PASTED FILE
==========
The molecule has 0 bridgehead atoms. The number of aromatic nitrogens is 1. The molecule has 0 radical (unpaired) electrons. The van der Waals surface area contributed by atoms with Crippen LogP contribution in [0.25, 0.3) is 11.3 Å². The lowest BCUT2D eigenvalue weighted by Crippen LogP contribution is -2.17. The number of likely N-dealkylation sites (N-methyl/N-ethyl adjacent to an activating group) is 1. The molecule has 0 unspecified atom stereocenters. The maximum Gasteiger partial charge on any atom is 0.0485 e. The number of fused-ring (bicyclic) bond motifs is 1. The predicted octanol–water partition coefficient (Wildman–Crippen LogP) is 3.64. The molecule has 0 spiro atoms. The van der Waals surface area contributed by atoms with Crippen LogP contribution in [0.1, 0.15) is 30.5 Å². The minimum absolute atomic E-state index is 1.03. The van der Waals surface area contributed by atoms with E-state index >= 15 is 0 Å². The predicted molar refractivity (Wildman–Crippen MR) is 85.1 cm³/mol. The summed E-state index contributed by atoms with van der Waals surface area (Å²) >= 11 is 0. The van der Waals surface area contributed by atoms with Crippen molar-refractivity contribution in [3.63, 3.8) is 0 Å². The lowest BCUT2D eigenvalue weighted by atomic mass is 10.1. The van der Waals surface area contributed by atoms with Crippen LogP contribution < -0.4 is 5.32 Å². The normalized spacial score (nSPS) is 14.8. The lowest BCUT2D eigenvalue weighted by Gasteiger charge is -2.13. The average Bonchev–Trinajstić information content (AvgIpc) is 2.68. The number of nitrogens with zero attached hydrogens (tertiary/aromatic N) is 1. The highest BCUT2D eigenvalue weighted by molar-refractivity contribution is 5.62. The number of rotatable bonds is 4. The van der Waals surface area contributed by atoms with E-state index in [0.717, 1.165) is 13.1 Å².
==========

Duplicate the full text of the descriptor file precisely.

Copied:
The molecule has 0 bridgehead atoms. The number of aromatic nitrogens is 1. The molecule has 0 radical (unpaired) electrons. The van der Waals surface area contributed by atoms with Crippen LogP contribution in [0.25, 0.3) is 11.3 Å². The lowest BCUT2D eigenvalue weighted by Crippen LogP contribution is -2.17. The number of likely N-dealkylation sites (N-methyl/N-ethyl adjacent to an activating group) is 1. The molecule has 0 unspecified atom stereocenters. The maximum Gasteiger partial charge on any atom is 0.0485 e. The number of fused-ring (bicyclic) bond motifs is 1. The predicted octanol–water partition coefficient (Wildman–Crippen LogP) is 3.64. The molecule has 0 spiro atoms. The van der Waals surface area contributed by atoms with Crippen LogP contribution in [0.1, 0.15) is 30.5 Å². The minimum absolute atomic E-state index is 1.03. The van der Waals surface area contributed by atoms with E-state index >= 15 is 0 Å². The predicted molar refractivity (Wildman–Crippen MR) is 85.1 cm³/mol. The summed E-state index contributed by atoms with van der Waals surface area (Å²) >= 11 is 0. The van der Waals surface area contributed by atoms with Crippen molar-refractivity contribution in [3.63, 3.8) is 0 Å². The lowest BCUT2D eigenvalue weighted by atomic mass is 10.1. The van der Waals surface area contributed by atoms with Crippen LogP contribution < -0.4 is 5.32 Å². The normalized spacial score (nSPS) is 14.8. The lowest BCUT2D eigenvalue weighted by Gasteiger charge is -2.13. The average Bonchev–Trinajstić information content (AvgIpc) is 2.68. The number of nitrogens with zero attached hydrogens (tertiary/aromatic N) is 1. The highest BCUT2D eigenvalue weighted by molar-refractivity contribution is 5.62. The number of rotatable bonds is 4. The van der Waals surface area contributed by atoms with E-state index in [0.717, 1.165) is 13.1 Å².